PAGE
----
The Black Country Healthwatch Researchers are from Dudley, Walsall, Wolverhampton and Sandwell in the West Midlands and Staffordshire. At one of our recent meetings there was a long and at times very passionate discussion of Healthwatch, its researchers and our stance on inequalities, how they impact on people’s health and what to do about them.

    We decided it would be good to try to stimulate and contribute to a wider discussion and determination of exactly where we could or should position ourselves with regard to recognising, researching and thinking about inequalities and their impacts on health and wellbeing and the way that health and social care services have to work to deal with physical and mental ill-health.

    Squaring the circle: where do we exactly stand on the possibilities for researching and thinking about inequalities? We know that in 2014/15 there were around 11 million people trying to get by on incomes of less than 75 percent of the Minimum Income Standard, a benchmark of income adequacy. These people are in poverty with incomes well below what is needed to meet material needs and contribute to society.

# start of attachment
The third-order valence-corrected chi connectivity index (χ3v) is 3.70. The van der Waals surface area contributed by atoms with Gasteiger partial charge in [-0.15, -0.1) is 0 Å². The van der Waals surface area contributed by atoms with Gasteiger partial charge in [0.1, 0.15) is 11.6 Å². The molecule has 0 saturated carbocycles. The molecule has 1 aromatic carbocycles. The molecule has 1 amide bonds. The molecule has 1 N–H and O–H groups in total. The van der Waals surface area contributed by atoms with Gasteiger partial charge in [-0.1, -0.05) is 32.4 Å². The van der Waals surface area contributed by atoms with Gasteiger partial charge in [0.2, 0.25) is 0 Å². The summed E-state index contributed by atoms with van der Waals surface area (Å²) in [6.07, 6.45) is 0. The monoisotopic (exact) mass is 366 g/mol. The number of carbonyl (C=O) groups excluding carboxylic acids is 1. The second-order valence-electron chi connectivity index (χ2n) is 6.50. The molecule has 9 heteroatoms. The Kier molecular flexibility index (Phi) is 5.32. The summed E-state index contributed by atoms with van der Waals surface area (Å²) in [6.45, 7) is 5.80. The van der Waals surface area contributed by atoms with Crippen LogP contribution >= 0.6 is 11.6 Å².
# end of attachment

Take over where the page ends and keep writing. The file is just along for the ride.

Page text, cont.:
Indeed, the lower a person’s social position the worse is his or her health likely to be. In England, people living in the poorest neighbourhoods will, on average, die 7 years earlier than people living in the richest neighbourhoods and the average difference in disability free life expectancy is 17 years. And the many people who are currently dying prematurely each year as a result of health inequalities would otherwise have enjoyed in total between 1.3 and 2.5 million extra years of life.
    • It would be good to get a broader perspective and views on these findings from Healthwatch researchers and others with an interest in inequalities and their implications for health and care services.